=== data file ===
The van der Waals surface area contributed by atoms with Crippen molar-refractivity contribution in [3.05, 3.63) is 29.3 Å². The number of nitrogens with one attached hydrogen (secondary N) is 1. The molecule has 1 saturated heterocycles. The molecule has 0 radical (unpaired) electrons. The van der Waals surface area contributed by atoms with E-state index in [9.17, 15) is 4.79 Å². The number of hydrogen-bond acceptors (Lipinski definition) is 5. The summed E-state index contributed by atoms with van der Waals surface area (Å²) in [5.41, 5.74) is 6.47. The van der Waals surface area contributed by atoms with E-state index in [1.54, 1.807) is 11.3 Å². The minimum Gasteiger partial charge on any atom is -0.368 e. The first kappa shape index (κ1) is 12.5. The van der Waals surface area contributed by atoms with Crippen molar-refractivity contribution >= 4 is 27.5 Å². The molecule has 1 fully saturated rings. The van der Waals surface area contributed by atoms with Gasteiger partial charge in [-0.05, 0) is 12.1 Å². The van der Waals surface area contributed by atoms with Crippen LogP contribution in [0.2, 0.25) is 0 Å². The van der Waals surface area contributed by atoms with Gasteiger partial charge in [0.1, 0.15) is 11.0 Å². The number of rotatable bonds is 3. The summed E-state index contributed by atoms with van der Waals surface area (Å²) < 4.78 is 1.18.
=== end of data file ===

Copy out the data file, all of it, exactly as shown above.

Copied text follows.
The van der Waals surface area contributed by atoms with Crippen molar-refractivity contribution in [3.05, 3.63) is 29.3 Å². The number of nitrogens with one attached hydrogen (secondary N) is 1. The molecule has 1 saturated heterocycles. The molecule has 0 radical (unpaired) electrons. The van der Waals surface area contributed by atoms with E-state index in [9.17, 15) is 4.79 Å². The number of hydrogen-bond acceptors (Lipinski definition) is 5. The summed E-state index contributed by atoms with van der Waals surface area (Å²) in [5.41, 5.74) is 6.47. The van der Waals surface area contributed by atoms with E-state index in [1.54, 1.807) is 11.3 Å². The minimum Gasteiger partial charge on any atom is -0.368 e. The first kappa shape index (κ1) is 12.5. The van der Waals surface area contributed by atoms with Crippen molar-refractivity contribution >= 4 is 27.5 Å². The molecule has 1 fully saturated rings. The van der Waals surface area contributed by atoms with Gasteiger partial charge in [-0.05, 0) is 12.1 Å². The van der Waals surface area contributed by atoms with Crippen LogP contribution in [0.2, 0.25) is 0 Å². The van der Waals surface area contributed by atoms with Gasteiger partial charge in [0.1, 0.15) is 11.0 Å². The number of rotatable bonds is 3. The summed E-state index contributed by atoms with van der Waals surface area (Å²) < 4.78 is 1.18.